Top Gear: 2007 Editors’ Choice
April 25, 2007
Filed under Feature Stories
Camp is where a good day in the wilderness starts and ends. Your camp will begin with a tent, and one of our top choices this year is the new Moken tent from Sierra Designs (800/635-0461; /sierradesigns.com/. It comes in two sizes, 4-person ($480) and 6-person ($550); and features four DAC shock-corded aluminum poles, a full-coverage rainfly, and two sleeping chambers on either side with a common open area in the center.
Another excellent tent that got our attention and award is the Kelty (800/535-3589; /kelty.com/) Villa, again made in two sizes: 4-person ($350) and 6-person ($425). The Villa features two doors, two vestibules, clip-sleeve assembly, lots of venting, internal storage pockets, a gear shelf and loft, and four DAC DA17 aluminum shock-corded poles.
Sleeping bags are another camp essential, and the Casper 15-degree-F mummy bag from Eureka! (800/572-8822; /eurekatent/) is a grand value with top-notch materials and construction with a very friendly price of just $80. It’s got highly compressible Rteq synthetic double-layer fill, offset quilt construction, a tough outer skin and a wicking inner liner among its many qualities.
On the upper end ($180) of the category, we selected the Kelty (800/535-3589; /kelty.com/) Luxor 20-degree-F bi-fill sleeping bag that offers a layer of 650-fill down and two moisture-managing layers of Thermolite Quallo synthetic insulation. Feature highlights of the semi-rectangular bag include a bathtub-style bottom, zippered foot vent and pillow pockets.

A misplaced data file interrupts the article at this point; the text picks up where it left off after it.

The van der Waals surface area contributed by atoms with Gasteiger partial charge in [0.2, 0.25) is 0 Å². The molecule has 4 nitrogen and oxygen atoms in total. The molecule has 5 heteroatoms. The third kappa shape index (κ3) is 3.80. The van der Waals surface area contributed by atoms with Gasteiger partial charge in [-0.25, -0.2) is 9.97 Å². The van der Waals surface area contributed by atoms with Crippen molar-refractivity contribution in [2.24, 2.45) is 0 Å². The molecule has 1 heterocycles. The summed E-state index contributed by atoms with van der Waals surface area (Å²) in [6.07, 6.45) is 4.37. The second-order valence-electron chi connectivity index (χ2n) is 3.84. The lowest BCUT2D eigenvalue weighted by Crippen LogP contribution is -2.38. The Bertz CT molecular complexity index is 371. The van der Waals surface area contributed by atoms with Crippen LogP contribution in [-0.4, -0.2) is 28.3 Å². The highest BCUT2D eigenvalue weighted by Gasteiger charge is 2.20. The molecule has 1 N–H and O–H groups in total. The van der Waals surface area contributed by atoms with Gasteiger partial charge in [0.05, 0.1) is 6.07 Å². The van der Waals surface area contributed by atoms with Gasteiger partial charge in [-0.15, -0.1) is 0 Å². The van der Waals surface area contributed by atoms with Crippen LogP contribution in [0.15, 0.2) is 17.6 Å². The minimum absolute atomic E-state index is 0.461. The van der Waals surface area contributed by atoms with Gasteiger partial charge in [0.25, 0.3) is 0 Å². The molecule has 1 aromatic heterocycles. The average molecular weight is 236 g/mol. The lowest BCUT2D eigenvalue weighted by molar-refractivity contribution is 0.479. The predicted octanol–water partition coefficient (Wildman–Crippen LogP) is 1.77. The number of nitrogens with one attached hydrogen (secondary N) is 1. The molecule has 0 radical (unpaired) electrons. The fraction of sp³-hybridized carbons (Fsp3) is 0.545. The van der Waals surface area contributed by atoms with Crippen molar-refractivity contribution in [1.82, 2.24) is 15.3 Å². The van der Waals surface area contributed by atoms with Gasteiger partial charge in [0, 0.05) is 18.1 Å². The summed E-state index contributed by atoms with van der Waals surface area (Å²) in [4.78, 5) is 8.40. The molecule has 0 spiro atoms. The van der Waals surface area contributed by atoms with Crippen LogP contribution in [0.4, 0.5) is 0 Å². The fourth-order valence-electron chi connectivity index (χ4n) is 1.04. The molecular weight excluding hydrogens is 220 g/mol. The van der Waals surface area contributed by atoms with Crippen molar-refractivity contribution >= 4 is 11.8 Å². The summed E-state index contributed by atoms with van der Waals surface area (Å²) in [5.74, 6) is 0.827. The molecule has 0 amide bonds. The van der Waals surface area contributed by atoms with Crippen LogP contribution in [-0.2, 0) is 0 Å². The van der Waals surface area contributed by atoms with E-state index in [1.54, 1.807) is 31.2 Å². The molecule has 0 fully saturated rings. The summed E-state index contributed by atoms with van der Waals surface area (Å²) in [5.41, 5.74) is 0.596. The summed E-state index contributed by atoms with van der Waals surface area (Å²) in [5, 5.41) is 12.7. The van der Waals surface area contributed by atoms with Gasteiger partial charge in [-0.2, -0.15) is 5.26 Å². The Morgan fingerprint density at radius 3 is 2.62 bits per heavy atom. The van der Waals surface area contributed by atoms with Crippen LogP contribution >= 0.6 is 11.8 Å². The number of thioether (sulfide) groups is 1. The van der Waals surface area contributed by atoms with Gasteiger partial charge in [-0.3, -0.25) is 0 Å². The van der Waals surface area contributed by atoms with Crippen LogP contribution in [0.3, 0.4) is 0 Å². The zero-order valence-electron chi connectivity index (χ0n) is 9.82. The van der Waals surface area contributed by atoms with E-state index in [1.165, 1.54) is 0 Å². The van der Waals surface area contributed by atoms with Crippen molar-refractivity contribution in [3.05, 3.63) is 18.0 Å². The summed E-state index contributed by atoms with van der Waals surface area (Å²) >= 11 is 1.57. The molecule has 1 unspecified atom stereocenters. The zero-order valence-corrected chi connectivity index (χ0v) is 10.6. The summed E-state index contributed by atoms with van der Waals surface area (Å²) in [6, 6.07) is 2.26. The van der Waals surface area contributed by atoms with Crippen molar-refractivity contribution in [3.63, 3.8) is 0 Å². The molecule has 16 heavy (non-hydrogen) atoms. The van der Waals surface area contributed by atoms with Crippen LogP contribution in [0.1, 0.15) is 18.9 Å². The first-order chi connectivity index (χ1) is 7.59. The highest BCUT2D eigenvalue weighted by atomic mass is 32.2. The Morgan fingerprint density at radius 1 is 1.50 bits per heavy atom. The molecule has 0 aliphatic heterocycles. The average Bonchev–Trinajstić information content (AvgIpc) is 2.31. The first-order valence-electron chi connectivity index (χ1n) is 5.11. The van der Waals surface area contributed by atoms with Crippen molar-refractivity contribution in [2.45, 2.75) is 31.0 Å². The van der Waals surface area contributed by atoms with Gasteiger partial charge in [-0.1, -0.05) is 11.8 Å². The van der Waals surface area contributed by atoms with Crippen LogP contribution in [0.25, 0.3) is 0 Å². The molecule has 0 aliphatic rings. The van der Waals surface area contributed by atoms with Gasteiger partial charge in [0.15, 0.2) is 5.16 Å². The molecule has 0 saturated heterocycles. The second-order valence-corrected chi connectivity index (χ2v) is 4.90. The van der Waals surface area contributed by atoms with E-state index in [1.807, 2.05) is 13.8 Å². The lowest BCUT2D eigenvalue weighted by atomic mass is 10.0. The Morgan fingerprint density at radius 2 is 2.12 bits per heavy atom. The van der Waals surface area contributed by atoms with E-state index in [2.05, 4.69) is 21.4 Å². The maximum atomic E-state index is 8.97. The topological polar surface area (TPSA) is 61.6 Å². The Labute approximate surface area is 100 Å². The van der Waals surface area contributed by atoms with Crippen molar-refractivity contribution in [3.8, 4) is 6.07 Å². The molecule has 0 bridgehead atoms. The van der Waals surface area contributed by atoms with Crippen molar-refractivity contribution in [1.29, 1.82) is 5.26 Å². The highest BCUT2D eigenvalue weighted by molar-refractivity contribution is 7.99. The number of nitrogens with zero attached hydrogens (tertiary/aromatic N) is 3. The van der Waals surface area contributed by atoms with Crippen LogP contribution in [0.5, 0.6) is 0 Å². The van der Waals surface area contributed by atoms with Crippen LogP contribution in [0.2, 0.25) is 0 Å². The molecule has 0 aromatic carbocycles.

A bag liner serves two purposes: it adds a bit of extra insulation, and allows the inside of the bag to stay clean while you dirty and launder the liner. Cocoon (800/254-7258; /cocoonusa.com/) has followed the trend in women’s-specific bag designs with the introduction of its Women’s Mummyliners. Available in silk ($65) or Egyptian cotton ($36), the liner is designed to better fit the different contour and size of women’s bags.
The new Exped MultiMat ($38) from Outdoor Research (800/421-2421; /orgear.com/) comes in handy for a multitude of purposes. The 79x39x1/8-inch mat is made of closed-cell EVA foam and is covered with ripstop nylon on one side. The waterproof mat makes a comfortable ground cover, tent liner or sleeping pad. Use it anywhere you want insulation and cushioning.